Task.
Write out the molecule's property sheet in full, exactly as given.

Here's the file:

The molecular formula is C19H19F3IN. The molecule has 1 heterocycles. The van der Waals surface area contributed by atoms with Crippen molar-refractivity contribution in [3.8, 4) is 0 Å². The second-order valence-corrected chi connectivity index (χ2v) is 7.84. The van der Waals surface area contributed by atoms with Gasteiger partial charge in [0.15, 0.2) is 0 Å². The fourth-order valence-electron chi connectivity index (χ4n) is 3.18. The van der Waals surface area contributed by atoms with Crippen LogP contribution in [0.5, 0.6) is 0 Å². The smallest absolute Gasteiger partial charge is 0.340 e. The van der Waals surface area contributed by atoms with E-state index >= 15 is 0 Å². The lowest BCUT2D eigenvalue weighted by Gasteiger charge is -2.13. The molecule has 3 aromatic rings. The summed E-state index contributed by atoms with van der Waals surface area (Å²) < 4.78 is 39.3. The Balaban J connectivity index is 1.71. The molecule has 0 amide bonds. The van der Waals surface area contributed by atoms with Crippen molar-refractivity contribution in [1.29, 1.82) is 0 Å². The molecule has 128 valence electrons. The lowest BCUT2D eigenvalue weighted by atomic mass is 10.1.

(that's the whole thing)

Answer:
The molecular formula is C19H19F3IN. The molecule has 1 heterocycles. The van der Waals surface area contributed by atoms with Crippen molar-refractivity contribution in [3.8, 4) is 0 Å². The second-order valence-corrected chi connectivity index (χ2v) is 7.84. The van der Waals surface area contributed by atoms with Gasteiger partial charge in [0.15, 0.2) is 0 Å². The fourth-order valence-electron chi connectivity index (χ4n) is 3.18. The van der Waals surface area contributed by atoms with Crippen LogP contribution in [0.5, 0.6) is 0 Å². The smallest absolute Gasteiger partial charge is 0.340 e. The van der Waals surface area contributed by atoms with E-state index >= 15 is 0 Å². The lowest BCUT2D eigenvalue weighted by Gasteiger charge is -2.13. The molecule has 3 aromatic rings. The summed E-state index contributed by atoms with van der Waals surface area (Å²) < 4.78 is 39.3. The Balaban J connectivity index is 1.71. The molecule has 0 amide bonds. The van der Waals surface area contributed by atoms with Crippen molar-refractivity contribution in [1.29, 1.82) is 0 Å². The molecule has 128 valence electrons. The lowest BCUT2D eigenvalue weighted by atomic mass is 10.1.